Picture this: the Malaysian government has just announced a nationwide lockdown, delegating people to the WFH life. Travel and public gatherings are largely restricted. People are hunkering down and being conservative with their remaining resources.
Of course, it wasn’t the best time to do so, but it was a plan that had already been set in motion, and Tim was committed to seeing it through. But why start another brand when you’ve already got a popular one that’s lauded for its services and facilities under your belt?
Bells and whistles don’t matter
After years of running Colony and studying various coworking space models, Tim had come to realise several things.
For one, while business owners and entrepreneurs liked the idea of flexible office spaces and prices, they weren’t willing to pay the premium Colony charged.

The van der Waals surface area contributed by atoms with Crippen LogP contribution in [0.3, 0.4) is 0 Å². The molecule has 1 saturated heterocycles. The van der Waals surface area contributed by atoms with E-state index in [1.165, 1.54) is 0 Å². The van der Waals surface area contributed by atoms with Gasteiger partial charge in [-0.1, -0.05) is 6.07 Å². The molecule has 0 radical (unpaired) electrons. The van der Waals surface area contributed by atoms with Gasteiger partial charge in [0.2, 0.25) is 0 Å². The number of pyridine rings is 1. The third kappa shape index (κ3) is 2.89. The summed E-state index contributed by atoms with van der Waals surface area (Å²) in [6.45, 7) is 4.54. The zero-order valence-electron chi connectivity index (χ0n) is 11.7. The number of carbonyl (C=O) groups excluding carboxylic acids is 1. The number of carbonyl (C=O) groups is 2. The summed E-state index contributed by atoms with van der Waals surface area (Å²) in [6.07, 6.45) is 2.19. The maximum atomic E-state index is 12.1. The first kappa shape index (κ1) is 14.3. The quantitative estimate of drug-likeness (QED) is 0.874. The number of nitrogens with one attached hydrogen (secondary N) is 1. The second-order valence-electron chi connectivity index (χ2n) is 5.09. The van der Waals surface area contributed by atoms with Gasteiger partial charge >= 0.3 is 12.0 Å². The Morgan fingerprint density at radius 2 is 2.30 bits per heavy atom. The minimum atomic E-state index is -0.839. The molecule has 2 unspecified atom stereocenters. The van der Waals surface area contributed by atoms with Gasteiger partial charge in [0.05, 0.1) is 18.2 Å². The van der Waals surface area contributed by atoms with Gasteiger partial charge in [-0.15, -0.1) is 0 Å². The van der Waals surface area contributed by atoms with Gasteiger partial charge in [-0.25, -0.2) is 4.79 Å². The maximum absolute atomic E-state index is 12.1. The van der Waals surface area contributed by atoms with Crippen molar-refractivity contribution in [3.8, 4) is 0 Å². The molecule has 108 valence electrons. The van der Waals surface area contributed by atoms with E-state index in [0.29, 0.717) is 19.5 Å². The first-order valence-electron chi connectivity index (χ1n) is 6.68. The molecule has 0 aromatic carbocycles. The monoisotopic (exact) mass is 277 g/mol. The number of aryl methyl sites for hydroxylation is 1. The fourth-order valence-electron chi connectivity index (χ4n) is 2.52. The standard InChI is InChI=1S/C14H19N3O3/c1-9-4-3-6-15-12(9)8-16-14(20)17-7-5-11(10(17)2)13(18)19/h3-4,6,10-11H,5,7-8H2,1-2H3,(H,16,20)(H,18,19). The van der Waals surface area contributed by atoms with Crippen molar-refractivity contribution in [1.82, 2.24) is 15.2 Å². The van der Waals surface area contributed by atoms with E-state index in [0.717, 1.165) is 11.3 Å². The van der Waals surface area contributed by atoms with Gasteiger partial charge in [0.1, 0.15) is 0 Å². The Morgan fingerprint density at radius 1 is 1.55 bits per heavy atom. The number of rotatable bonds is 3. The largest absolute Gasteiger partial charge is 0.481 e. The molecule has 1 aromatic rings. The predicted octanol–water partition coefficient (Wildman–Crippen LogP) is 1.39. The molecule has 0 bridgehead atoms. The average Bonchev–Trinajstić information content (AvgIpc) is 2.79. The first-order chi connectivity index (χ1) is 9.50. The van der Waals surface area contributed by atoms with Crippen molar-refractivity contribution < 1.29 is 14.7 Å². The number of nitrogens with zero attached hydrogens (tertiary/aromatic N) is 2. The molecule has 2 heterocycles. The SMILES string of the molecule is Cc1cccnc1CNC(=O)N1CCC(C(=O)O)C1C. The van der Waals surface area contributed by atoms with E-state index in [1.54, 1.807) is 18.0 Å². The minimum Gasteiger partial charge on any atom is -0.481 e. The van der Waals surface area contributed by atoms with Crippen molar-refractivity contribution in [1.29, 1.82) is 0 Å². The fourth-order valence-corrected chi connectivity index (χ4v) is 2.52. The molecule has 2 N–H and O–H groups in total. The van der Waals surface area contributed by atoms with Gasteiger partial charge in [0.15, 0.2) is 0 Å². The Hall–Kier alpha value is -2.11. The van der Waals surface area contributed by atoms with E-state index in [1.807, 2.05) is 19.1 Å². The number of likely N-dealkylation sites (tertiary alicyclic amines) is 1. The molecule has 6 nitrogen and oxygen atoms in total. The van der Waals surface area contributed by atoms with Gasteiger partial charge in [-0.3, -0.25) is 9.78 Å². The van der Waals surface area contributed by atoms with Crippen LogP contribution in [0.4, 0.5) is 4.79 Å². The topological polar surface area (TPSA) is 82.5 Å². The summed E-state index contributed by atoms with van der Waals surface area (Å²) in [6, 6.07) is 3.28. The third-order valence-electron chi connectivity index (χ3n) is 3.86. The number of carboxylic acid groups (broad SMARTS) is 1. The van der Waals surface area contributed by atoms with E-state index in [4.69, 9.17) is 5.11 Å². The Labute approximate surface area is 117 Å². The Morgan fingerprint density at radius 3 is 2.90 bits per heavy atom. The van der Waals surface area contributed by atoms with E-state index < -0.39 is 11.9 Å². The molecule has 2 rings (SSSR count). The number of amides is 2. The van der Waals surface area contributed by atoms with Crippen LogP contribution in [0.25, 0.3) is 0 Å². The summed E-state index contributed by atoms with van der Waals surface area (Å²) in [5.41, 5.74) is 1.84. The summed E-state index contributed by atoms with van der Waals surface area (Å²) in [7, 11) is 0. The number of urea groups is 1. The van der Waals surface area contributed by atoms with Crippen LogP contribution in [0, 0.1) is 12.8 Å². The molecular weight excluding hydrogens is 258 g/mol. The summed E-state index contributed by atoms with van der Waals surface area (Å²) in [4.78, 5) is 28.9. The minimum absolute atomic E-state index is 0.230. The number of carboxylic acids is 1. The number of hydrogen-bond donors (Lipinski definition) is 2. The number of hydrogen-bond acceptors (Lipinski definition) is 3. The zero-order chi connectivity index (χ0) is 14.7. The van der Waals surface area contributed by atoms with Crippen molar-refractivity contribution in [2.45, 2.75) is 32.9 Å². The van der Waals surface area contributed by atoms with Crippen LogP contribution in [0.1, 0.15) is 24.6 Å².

Instead of community, which is one benefit of coworking spaces that got devalued during the pandemic, they also cared more about having a great location, fast internet, and a comfortable office.
Thus, he wanted to have a stripped-down version of the traditional coworking model in order to offer cheaper rates, but without sacrificing quality.
At the same time, he wanted to build a model that would be profitable. So, the team took their experience and lessons learnt via Colony and got to work building Jerry.
Trimming the unnecessary
Tim shared, “A good example was inventory holding cost. When coworking spaces are, say, 70% occupied, they’re still paying for that 30% of space that they have.”